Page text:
What happens when a culture, a people, an individual no longer has memory?  Consider dementia and the dreaded Alzheimer's,  how once memory is gone only barrenness remains.  Robbed of memory the individual deteriorates.  I equate that to what is happening today as deliberate indoctrination replaces education, an ability to reason to discern begins to vanish.   Reasoning the high light of humanness  dims.  Humanities are disdained, few appreciate history and ever fewer have any awareness of the importance of ancient literature, of classics and  the need to acquire wisdom to make judgments.  So much is instant, online, finger strokes, Facebook where I too spend time is the substitute of many for personal interaction,  discussions.  So our western culture is  beginning to fall apart to lose value, today  sects of immigrants and others are  urged to retain their own languages, their own cultures, not to assimilate, not to adopt ours.  Could anything be more dreadful?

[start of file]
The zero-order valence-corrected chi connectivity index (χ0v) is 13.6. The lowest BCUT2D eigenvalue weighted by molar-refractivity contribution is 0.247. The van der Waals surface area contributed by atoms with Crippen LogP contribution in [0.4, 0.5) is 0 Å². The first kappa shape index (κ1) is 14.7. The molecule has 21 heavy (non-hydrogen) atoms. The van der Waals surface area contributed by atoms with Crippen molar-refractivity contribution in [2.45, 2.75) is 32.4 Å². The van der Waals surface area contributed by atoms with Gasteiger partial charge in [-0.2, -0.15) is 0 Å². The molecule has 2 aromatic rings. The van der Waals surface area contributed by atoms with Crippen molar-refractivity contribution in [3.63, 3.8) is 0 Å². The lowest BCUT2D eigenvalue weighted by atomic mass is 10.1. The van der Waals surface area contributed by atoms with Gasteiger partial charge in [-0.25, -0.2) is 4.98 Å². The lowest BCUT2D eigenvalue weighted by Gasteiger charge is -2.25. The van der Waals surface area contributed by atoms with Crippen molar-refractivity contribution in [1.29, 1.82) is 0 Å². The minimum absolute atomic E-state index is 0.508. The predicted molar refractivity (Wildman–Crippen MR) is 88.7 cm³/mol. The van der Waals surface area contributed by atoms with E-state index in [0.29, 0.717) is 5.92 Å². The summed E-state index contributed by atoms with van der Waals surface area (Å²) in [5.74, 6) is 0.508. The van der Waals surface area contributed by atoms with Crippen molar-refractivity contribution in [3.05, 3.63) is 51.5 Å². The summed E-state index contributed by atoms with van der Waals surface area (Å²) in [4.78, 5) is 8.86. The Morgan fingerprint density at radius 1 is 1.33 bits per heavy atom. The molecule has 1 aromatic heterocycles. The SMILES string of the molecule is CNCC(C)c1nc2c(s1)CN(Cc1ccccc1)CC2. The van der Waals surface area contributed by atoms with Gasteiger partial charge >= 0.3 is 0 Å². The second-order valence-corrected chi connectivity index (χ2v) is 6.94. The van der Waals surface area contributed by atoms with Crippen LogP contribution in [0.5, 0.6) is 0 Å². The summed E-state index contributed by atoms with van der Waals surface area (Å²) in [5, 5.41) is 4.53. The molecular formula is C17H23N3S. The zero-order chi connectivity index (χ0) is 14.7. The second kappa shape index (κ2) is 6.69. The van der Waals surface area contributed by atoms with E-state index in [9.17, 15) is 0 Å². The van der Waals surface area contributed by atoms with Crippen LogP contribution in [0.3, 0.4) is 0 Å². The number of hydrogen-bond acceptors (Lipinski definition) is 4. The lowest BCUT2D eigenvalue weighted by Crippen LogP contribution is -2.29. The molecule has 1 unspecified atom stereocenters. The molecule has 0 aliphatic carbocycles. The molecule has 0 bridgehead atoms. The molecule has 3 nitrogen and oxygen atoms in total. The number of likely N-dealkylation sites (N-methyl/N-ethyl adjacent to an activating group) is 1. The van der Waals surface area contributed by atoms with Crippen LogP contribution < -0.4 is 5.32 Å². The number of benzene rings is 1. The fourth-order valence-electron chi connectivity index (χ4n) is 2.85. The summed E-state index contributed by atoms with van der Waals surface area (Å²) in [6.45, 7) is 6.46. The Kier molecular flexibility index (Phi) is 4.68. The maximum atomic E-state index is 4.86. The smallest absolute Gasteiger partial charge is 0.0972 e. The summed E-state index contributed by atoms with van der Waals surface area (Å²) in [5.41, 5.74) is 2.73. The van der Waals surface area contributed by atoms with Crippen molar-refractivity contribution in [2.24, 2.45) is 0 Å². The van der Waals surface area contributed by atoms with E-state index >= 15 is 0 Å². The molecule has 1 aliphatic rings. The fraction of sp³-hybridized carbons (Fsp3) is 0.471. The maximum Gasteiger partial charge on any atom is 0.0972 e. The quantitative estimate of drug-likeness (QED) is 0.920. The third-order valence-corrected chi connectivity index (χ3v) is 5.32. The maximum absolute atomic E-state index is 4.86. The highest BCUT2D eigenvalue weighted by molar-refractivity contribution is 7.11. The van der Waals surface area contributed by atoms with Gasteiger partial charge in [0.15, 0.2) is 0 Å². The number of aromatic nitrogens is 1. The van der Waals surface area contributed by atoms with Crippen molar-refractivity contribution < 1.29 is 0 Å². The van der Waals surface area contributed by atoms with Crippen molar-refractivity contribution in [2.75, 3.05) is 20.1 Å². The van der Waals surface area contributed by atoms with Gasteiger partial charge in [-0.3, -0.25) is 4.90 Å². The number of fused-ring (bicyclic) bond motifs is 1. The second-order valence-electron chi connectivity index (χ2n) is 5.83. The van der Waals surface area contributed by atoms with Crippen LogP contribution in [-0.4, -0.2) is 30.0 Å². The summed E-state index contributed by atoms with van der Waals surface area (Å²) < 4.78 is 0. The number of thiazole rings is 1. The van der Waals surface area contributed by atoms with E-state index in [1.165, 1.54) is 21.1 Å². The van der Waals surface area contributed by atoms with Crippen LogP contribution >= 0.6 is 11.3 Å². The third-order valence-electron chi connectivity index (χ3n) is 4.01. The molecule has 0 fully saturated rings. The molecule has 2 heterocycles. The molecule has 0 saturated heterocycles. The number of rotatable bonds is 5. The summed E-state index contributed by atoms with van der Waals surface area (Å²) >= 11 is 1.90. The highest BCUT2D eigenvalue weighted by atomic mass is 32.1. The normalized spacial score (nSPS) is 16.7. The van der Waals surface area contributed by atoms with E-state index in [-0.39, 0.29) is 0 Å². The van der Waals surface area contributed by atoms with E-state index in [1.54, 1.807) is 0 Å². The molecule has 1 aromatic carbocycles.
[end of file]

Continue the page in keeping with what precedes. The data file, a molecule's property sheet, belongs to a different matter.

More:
This of course is a welcome diversion for me as we are in a holding pattern while Jerry has physical therapy sessions and continues with medications to be determined if he will heal and avoid back surgery on the nerve that is pinched by two vertebrae in his spine.  This means I do his chores and mine as well as continuing  my physical fitness agenda a the Y.  Spring is emerging here as well,  There were two robins in our back yard and the other day I saw a flock of geese flying north in formation.  We still have plenty of  snirt, dirty snow, to melt but green grass in visible once again in our lawns.  

Friday, March 7, 2014

Polish proverbs Nie moj cyrh